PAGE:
Revisiting the junior college scandal
Published 11:13 pm Thursday, August 13, 2015
The junior college corruption scandal, which occurred around 2006, was one of the worst white collar crimes in Alabama’s history. This highly publicized federal probe of the state’s two-year college system sent a lot of people to jail.
Roy Johnson, the then director, orchestrated one of the most sensational, brazen, flagrant and pervasive robberies imaginable. Johnson justly was sentenced to ten years in prison and was court ordered to pay back $1.4 million in restitution to the state.
Johnson and his cronies were guilty of creating bogus jobs, fake scholarships, wire fraud, money laundering, conspiracy, phony employment and mail fraud. There were several institutions within the junior college system that were pilfered and used for criminal vehicles. One of Johnson’s conduits was the State Fire College in Tuscaloosa. The fire college was raided by the FBI. People were arrested and people went to jail. It was a very corrupt system.
Now, a decade later, nothing could be further from the truth. The Alabama Fire College is one of the greatest comeback stories in our state’s political history, and it is a story worth telling. Boasting a new director since 2007, one who has been baptized by fire, Allan Rice, a former firefighter, has done what he does best – put out fires.
Since becoming an independent agency from the two-year college system, Rice and the Alabama Firefighters Personnel Standards and Education Commission and staff of the fire college have put out lots of fires to get to where they are today. They have streamlined their budget, while increasing the number of students served by 112 percent.
There is no arrogance or executive privilege at the college, just hard work and public service. They have overcome a negative reputation and they take very seriously the public trust that has been placed in them. Servant leadership is the example that is set by the staff and the mood there is one of humility, not haughtiness.
Every audit conducted since 2007 has not only been good, but flawless. Because of their sordid past, the college undergoes more audits than the average state agency, but they do not mind one bit and it shows in every perfect audit they get. They have twice as many audits and they pass just that many with perfection and with pride. That is good management and that is the kind of accountability and transparency people want and should demand when tax dollars are involved.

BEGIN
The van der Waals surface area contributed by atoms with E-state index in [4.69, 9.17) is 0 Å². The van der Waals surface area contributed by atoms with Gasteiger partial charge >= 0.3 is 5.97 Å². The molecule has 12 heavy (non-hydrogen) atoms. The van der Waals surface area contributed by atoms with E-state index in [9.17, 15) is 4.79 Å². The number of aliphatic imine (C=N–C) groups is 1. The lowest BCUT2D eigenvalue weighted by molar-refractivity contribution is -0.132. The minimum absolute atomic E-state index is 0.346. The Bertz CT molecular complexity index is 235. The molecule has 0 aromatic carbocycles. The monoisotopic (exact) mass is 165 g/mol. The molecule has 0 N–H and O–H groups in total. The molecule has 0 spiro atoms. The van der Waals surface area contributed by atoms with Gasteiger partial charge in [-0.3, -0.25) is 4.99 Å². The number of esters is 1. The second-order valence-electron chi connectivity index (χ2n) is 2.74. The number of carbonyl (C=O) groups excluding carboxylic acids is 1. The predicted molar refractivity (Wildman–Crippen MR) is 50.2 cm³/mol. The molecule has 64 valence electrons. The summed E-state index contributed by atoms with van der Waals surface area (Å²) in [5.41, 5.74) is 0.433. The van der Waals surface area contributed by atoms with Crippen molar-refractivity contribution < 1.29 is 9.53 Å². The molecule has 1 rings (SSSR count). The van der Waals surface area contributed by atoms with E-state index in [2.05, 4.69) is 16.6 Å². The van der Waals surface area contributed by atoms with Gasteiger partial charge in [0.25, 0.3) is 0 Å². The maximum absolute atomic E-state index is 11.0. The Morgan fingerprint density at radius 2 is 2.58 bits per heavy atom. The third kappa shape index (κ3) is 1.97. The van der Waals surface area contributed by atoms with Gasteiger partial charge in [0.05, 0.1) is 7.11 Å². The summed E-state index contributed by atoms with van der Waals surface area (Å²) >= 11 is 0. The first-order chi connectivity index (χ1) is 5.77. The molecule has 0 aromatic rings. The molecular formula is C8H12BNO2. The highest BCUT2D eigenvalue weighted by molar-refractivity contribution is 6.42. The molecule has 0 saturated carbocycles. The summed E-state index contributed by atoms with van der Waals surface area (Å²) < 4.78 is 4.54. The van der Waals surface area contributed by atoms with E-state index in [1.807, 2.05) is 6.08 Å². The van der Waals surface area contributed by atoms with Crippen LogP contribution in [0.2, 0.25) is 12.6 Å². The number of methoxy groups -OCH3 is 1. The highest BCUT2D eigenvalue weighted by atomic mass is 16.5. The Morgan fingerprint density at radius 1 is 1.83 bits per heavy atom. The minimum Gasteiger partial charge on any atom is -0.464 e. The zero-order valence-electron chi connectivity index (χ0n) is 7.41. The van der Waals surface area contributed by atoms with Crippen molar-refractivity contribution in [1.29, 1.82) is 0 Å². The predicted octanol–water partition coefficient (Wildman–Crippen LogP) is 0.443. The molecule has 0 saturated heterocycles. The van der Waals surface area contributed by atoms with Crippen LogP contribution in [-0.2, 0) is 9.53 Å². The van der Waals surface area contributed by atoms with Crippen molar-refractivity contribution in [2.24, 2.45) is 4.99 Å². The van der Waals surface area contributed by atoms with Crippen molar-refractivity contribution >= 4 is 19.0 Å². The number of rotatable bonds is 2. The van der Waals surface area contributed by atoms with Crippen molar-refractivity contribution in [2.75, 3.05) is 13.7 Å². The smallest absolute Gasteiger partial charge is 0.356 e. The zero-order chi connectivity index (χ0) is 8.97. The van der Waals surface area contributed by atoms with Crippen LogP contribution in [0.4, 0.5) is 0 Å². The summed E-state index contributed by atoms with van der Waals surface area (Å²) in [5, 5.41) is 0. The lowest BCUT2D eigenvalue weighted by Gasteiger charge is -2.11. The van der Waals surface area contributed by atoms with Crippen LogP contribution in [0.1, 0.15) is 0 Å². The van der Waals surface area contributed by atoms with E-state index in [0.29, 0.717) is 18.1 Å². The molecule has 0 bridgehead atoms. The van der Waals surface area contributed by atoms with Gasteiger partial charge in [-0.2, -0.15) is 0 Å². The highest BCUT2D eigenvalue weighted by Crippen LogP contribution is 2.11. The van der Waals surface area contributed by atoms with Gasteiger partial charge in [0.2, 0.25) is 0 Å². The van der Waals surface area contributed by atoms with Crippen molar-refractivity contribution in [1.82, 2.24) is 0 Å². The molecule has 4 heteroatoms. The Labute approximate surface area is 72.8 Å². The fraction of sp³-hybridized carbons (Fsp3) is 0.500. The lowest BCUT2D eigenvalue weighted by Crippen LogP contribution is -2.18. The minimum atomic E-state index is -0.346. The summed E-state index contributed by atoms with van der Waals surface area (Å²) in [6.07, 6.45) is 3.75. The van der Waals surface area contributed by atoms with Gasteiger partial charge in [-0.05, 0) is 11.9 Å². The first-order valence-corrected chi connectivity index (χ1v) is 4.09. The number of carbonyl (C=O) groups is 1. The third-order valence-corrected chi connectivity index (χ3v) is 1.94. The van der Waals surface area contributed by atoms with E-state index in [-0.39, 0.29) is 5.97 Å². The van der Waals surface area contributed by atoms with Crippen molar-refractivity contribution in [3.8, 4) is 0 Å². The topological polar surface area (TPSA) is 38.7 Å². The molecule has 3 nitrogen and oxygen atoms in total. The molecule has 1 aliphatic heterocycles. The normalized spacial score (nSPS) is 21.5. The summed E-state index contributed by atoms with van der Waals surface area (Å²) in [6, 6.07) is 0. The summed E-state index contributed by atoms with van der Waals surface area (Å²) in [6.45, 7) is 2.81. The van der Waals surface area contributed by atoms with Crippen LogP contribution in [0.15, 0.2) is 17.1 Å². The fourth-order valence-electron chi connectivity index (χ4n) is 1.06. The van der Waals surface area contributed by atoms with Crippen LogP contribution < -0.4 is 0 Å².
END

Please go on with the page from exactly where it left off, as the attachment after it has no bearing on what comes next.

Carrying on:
The mission of the Alabama Fire College reads, “Our continuing commitment is to facilitate excellence in education, training, certification and support services for the emergency response community.” In addition to training Alabama’s career and volunteer firefighters, they provide their services to private industry and the U.S. Department of Defense firefighting forces located at military installations around the world. The fire college also operates the most successful paramedic training program in the State of Alabama.
To achieve their mission, they are guided by the pursuit of five core strategies: providing excellent education and training, supporting the Alabama fire service, promoting higher education for the fire service, providing excellent customer service and ensuring stewardship of public resources.
Not only do they conduct training classes in every county in Alabama, they also operate 10 regional offices, 19 regional training and extension centers and provide educational offerings and training experiences to almost 26,000 students in Alabama, other states and foreign countries. Italy, Angola, Japan, the U.K., Canada and Greece are some of the countries that have been served by the Alabama Fire College last year alone.
The Alabama Fire College is an institution of higher education and of servant leadership it is a phenomenal comeback story and a bright jewel in the crown of Alabama’s educational system. Many other agencies could learn a lesson from the comeback story they have written in Tuscaloosa, where putting out fires is what they do best at the Alabama Fire College.
See you next week.
Steve Flowers is Alabama’s leading political columnist. His weekly column on Alabama politics appears in over 60 Alabama newspapers. He may be reached at www.steveflowers.us.